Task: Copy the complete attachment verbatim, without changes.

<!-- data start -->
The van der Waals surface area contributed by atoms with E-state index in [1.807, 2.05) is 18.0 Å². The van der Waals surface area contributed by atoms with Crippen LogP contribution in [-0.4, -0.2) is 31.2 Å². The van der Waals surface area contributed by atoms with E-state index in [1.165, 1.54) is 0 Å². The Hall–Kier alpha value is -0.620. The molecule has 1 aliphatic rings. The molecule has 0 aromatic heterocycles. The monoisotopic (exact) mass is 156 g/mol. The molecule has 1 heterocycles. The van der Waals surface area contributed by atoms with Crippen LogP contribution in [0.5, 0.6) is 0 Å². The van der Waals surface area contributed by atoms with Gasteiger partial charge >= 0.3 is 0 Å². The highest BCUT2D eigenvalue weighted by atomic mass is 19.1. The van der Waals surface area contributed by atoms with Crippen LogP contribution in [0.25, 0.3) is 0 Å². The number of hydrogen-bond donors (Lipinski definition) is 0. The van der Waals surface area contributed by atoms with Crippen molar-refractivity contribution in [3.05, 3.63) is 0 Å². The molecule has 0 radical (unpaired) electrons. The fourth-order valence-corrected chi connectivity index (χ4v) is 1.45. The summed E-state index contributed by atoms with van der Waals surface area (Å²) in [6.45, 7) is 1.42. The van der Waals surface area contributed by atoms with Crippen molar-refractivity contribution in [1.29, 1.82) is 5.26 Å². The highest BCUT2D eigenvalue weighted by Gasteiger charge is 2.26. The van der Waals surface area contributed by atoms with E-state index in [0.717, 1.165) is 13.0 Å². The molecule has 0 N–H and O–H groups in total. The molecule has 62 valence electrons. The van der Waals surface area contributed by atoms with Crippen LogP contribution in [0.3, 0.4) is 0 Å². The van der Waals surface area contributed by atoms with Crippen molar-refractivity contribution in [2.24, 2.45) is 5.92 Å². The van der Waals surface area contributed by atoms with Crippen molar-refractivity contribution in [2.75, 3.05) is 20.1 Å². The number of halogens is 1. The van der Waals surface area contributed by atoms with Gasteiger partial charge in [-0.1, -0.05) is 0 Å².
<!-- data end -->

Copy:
The van der Waals surface area contributed by atoms with E-state index in [1.807, 2.05) is 18.0 Å². The van der Waals surface area contributed by atoms with Crippen LogP contribution in [-0.4, -0.2) is 31.2 Å². The van der Waals surface area contributed by atoms with E-state index in [1.165, 1.54) is 0 Å². The Hall–Kier alpha value is -0.620. The molecule has 1 aliphatic rings. The molecule has 0 aromatic heterocycles. The monoisotopic (exact) mass is 156 g/mol. The molecule has 1 heterocycles. The van der Waals surface area contributed by atoms with Crippen LogP contribution in [0.5, 0.6) is 0 Å². The van der Waals surface area contributed by atoms with Gasteiger partial charge >= 0.3 is 0 Å². The highest BCUT2D eigenvalue weighted by atomic mass is 19.1. The van der Waals surface area contributed by atoms with Crippen LogP contribution in [0.25, 0.3) is 0 Å². The number of hydrogen-bond donors (Lipinski definition) is 0. The van der Waals surface area contributed by atoms with Crippen molar-refractivity contribution in [3.05, 3.63) is 0 Å². The molecule has 0 radical (unpaired) electrons. The fourth-order valence-corrected chi connectivity index (χ4v) is 1.45. The summed E-state index contributed by atoms with van der Waals surface area (Å²) in [6.45, 7) is 1.42. The van der Waals surface area contributed by atoms with Crippen molar-refractivity contribution in [1.29, 1.82) is 5.26 Å². The highest BCUT2D eigenvalue weighted by Gasteiger charge is 2.26. The van der Waals surface area contributed by atoms with E-state index in [0.717, 1.165) is 13.0 Å². The molecule has 0 N–H and O–H groups in total. The molecule has 62 valence electrons. The van der Waals surface area contributed by atoms with Crippen LogP contribution in [0.3, 0.4) is 0 Å². The van der Waals surface area contributed by atoms with Crippen molar-refractivity contribution in [2.24, 2.45) is 5.92 Å². The van der Waals surface area contributed by atoms with Crippen molar-refractivity contribution in [2.75, 3.05) is 20.1 Å². The number of halogens is 1. The van der Waals surface area contributed by atoms with Gasteiger partial charge in [-0.1, -0.05) is 0 Å².